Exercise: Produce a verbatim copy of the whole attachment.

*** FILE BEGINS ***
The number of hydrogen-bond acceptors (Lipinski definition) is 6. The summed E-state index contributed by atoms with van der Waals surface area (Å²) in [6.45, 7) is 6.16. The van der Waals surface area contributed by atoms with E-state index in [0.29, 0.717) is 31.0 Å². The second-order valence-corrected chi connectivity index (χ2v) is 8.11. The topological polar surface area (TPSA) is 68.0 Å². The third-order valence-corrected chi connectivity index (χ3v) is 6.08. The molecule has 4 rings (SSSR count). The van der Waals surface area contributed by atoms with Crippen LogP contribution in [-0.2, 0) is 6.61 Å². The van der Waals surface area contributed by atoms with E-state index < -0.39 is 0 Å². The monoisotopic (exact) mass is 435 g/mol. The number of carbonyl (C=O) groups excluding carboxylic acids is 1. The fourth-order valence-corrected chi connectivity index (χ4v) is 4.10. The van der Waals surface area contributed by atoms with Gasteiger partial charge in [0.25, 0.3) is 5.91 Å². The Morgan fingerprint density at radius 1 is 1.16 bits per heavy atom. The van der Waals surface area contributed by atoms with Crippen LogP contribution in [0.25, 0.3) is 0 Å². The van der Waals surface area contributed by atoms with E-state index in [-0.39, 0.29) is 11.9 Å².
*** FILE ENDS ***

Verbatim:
The number of hydrogen-bond acceptors (Lipinski definition) is 6. The summed E-state index contributed by atoms with van der Waals surface area (Å²) in [6.45, 7) is 6.16. The van der Waals surface area contributed by atoms with E-state index in [0.29, 0.717) is 31.0 Å². The second-order valence-corrected chi connectivity index (χ2v) is 8.11. The topological polar surface area (TPSA) is 68.0 Å². The third-order valence-corrected chi connectivity index (χ3v) is 6.08. The molecule has 4 rings (SSSR count). The van der Waals surface area contributed by atoms with Crippen LogP contribution in [-0.2, 0) is 6.61 Å². The van der Waals surface area contributed by atoms with E-state index < -0.39 is 0 Å². The monoisotopic (exact) mass is 435 g/mol. The number of carbonyl (C=O) groups excluding carboxylic acids is 1. The fourth-order valence-corrected chi connectivity index (χ4v) is 4.10. The van der Waals surface area contributed by atoms with Gasteiger partial charge in [0.25, 0.3) is 5.91 Å². The Morgan fingerprint density at radius 1 is 1.16 bits per heavy atom. The van der Waals surface area contributed by atoms with Crippen LogP contribution in [0.25, 0.3) is 0 Å². The van der Waals surface area contributed by atoms with E-state index in [-0.39, 0.29) is 11.9 Å².